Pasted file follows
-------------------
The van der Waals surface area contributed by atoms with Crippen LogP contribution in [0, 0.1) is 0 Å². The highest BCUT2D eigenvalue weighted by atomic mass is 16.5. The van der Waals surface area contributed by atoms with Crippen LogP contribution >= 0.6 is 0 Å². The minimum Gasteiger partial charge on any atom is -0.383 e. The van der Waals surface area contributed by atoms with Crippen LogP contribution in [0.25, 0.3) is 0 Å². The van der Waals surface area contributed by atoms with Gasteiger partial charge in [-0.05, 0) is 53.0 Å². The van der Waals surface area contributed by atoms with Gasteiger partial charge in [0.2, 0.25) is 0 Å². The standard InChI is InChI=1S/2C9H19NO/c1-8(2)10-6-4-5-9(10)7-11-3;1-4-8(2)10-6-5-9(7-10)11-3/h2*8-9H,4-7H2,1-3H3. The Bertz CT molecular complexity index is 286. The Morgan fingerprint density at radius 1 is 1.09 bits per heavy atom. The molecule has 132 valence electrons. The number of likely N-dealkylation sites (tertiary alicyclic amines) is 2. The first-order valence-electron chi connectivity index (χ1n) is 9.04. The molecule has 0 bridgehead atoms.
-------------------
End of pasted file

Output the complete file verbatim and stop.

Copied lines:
The van der Waals surface area contributed by atoms with Crippen LogP contribution in [0, 0.1) is 0 Å². The highest BCUT2D eigenvalue weighted by atomic mass is 16.5. The van der Waals surface area contributed by atoms with Crippen LogP contribution >= 0.6 is 0 Å². The minimum Gasteiger partial charge on any atom is -0.383 e. The van der Waals surface area contributed by atoms with Crippen LogP contribution in [0.25, 0.3) is 0 Å². The van der Waals surface area contributed by atoms with Gasteiger partial charge in [-0.05, 0) is 53.0 Å². The van der Waals surface area contributed by atoms with Gasteiger partial charge in [0.2, 0.25) is 0 Å². The standard InChI is InChI=1S/2C9H19NO/c1-8(2)10-6-4-5-9(10)7-11-3;1-4-8(2)10-6-5-9(7-10)11-3/h2*8-9H,4-7H2,1-3H3. The Bertz CT molecular complexity index is 286. The Morgan fingerprint density at radius 1 is 1.09 bits per heavy atom. The molecule has 132 valence electrons. The number of likely N-dealkylation sites (tertiary alicyclic amines) is 2. The first-order valence-electron chi connectivity index (χ1n) is 9.04. The molecule has 0 bridgehead atoms.